The Telegraph Office

by Neal McEwen, K5RW

"The Harmonic Telegraph"

From the "Brotherhood of Locomotive Engineers Monthly Journal"

Volume 15, Number 3, March, 1881

 To Telegraph Office Main Page

Recently certain users of telephones along the line of telegraph between New York and Boston have noticed a novel addition to the assortment of sounds which telephone wires pick up by induction from neighboring telegraph wires. The new sound is more musical than welcome, and is obviously made up of several distinct tones singing together, while each is independently interrupted by rapid breaks or short spaces of silence. These breaks correspond with the "dot and dash" sounds of the ordinary telegraphic instrument, so that the message may be spelled out by the interruptions of the singing tone. Tracing these sounds to their source, they are found to be due to a relatively new system of multiplex telegraphy now on trial on the Western Union Telegraph line between New York and Boston. The system is a development of Elisha Gray's original electro-harmonic or electro acoustic multiplex telegraph, the early history of which is familiar to all who are at all acquainted with the investigations which led to the invention of the first speaking telephone. The tones of the harmonic telegraph are produced by the vibration of steel reeds operated by electro-magnets, the pitch of the tone produced being determined by the number of vibrations the reed makes in a second. The current operating one reed , when passed over a line, will set in motion at the other end a reed exactly corresponding to the first in rate of vibration, and cause it to yield the same note, while a reed tuned to a different note is entirely unaffected. When two or more reeds are sounding separately or simultaneously at one end of a circuit, their counterparts at the other end will exactly respond, each singing or keeping silent as its corresponding vibrator at the other end of the wire is started or stopped. Obviously any interruptions of the current passing through any transmitting vibrator will be produced by its corresponding receiving instrument, but not by any other in the series, causing clearly recognizable breaks in the singing tone emitted by the vibrator. The message spelled out by such interruptions of the current may be read by the receiver in the interruptions of the tone, or the receiving vibrator may be used as a relay in operating an ordinary sounder.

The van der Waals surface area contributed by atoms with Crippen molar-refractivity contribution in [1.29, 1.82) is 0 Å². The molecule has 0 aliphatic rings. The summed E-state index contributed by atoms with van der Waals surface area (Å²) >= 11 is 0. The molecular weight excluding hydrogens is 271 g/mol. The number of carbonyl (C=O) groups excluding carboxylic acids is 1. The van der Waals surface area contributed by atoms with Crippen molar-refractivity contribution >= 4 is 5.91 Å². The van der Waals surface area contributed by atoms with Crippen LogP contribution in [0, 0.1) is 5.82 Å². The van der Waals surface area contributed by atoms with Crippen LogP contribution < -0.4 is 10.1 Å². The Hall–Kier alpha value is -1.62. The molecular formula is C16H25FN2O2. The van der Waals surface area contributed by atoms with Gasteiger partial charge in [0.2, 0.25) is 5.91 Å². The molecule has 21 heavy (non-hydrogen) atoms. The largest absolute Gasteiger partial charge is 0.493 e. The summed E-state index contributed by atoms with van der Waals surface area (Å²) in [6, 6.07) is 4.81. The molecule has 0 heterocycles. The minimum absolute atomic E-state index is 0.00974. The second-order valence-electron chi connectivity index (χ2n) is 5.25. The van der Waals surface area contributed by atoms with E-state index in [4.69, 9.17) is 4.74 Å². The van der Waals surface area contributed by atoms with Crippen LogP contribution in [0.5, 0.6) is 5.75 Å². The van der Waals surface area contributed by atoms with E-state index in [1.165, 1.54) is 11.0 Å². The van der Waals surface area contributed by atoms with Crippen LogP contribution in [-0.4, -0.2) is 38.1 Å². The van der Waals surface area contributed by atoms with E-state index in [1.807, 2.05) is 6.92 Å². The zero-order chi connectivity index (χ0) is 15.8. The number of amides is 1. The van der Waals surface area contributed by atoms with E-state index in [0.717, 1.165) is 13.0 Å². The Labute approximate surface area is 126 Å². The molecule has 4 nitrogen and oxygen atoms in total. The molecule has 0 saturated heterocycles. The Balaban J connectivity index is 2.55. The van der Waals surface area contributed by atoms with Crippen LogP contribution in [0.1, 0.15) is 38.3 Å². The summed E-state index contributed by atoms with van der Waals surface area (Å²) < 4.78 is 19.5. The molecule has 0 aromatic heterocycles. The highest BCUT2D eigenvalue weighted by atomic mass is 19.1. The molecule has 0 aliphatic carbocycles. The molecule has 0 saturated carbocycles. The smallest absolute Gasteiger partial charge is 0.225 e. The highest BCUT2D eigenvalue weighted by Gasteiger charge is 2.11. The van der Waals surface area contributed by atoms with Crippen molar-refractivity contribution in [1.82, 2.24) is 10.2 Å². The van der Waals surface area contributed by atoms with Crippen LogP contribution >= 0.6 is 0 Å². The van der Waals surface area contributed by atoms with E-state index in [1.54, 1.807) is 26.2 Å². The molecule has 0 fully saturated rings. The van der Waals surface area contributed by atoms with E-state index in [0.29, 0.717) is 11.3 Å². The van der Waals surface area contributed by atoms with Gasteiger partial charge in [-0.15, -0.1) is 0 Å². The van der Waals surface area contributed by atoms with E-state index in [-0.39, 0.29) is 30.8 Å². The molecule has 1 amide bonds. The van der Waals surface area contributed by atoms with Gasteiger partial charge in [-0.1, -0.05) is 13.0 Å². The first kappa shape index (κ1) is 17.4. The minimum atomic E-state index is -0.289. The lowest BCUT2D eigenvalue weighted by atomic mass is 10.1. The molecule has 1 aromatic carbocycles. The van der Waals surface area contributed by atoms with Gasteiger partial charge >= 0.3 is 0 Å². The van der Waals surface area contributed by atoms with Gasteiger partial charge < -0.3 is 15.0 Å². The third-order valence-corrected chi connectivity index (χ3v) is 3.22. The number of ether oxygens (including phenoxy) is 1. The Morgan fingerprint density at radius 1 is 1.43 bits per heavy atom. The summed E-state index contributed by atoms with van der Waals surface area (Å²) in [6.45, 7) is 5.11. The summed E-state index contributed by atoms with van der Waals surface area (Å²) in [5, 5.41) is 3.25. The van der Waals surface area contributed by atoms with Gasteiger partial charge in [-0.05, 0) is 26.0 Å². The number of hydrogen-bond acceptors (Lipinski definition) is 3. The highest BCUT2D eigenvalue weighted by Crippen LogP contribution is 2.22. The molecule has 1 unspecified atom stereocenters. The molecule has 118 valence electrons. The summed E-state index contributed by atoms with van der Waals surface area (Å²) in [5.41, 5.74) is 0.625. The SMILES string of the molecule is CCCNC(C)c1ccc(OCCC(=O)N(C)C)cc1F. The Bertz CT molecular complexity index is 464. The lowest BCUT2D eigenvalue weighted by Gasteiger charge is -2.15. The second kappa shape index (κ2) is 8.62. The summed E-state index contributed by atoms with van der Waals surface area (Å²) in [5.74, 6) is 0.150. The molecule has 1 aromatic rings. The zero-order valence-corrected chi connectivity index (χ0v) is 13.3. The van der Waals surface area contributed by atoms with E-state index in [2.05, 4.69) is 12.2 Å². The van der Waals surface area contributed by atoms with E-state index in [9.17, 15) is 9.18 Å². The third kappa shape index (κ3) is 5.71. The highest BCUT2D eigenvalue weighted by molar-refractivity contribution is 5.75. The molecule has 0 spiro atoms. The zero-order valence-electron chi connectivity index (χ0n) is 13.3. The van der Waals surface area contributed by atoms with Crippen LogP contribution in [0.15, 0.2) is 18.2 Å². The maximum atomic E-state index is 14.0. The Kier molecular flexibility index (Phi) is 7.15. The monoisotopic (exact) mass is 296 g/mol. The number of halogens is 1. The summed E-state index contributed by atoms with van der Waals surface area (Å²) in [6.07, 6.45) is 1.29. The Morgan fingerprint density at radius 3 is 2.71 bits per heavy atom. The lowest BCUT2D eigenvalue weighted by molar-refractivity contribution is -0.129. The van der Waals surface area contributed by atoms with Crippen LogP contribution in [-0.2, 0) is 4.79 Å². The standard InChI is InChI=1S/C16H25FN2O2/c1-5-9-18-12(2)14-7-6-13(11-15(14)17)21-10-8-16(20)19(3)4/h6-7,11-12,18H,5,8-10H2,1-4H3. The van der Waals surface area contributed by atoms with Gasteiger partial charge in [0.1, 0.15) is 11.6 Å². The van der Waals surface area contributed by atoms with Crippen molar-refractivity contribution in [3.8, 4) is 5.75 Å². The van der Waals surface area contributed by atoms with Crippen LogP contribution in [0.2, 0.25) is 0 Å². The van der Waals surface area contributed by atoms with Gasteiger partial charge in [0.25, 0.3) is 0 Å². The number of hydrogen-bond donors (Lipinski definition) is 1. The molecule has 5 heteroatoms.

In the practical work, on the Boston line referred to, it has been found possible to send simultaneously by one wire, and analyze at the other end, four distinct tones, thereby transmitting four separate messages in one direction at one time. This offers a signal advantage over the quadruplex system, which transmits two separate messages simultaneously each, but cannot send four messages one way. In cases of extraordinary pressure of business the full capacity of the harmonic system may be utilized in either direction. It is hoped that the harmonic system will ultimately make possible the simultaneous sending of four or five messages both ways on a single wire; in other words, four tone messages and one ordinary Morse message in each direction, or ten in all. In this way all the tones in the octave will be made use of, and that is the probable limit of the system, unless it be found possible to operate with fractional tones. 

For more information, visit the Telegraph Office home page

Neal McEwen,